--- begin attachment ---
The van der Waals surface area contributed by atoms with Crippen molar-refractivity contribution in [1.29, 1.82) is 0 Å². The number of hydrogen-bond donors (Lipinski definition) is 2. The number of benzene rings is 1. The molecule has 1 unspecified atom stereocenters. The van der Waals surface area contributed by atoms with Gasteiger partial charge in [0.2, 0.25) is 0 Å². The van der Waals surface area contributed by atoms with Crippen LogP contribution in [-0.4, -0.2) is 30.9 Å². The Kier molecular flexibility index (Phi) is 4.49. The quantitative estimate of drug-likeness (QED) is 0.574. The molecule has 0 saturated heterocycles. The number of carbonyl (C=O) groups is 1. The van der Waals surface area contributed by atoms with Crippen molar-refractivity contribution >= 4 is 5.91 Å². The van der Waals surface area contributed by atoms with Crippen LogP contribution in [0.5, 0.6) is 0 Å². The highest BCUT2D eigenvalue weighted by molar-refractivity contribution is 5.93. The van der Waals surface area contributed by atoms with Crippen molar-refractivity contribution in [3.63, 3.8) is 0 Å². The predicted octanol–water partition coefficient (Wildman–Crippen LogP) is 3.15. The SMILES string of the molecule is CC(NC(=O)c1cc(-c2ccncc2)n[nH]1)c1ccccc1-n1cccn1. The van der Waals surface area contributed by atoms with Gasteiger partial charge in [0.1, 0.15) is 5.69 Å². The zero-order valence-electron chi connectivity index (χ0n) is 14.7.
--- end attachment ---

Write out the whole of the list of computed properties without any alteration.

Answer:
The van der Waals surface area contributed by atoms with Crippen molar-refractivity contribution in [1.29, 1.82) is 0 Å². The number of hydrogen-bond donors (Lipinski definition) is 2. The number of benzene rings is 1. The molecule has 1 unspecified atom stereocenters. The van der Waals surface area contributed by atoms with Gasteiger partial charge in [0.2, 0.25) is 0 Å². The van der Waals surface area contributed by atoms with Crippen LogP contribution in [-0.4, -0.2) is 30.9 Å². The Kier molecular flexibility index (Phi) is 4.49. The quantitative estimate of drug-likeness (QED) is 0.574. The molecule has 0 saturated heterocycles. The number of carbonyl (C=O) groups is 1. The van der Waals surface area contributed by atoms with Crippen molar-refractivity contribution >= 4 is 5.91 Å². The van der Waals surface area contributed by atoms with Crippen LogP contribution in [0.5, 0.6) is 0 Å². The highest BCUT2D eigenvalue weighted by molar-refractivity contribution is 5.93. The van der Waals surface area contributed by atoms with Crippen molar-refractivity contribution in [3.63, 3.8) is 0 Å². The predicted octanol–water partition coefficient (Wildman–Crippen LogP) is 3.15. The SMILES string of the molecule is CC(NC(=O)c1cc(-c2ccncc2)n[nH]1)c1ccccc1-n1cccn1. The van der Waals surface area contributed by atoms with Gasteiger partial charge in [0.1, 0.15) is 5.69 Å². The zero-order valence-electron chi connectivity index (χ0n) is 14.7.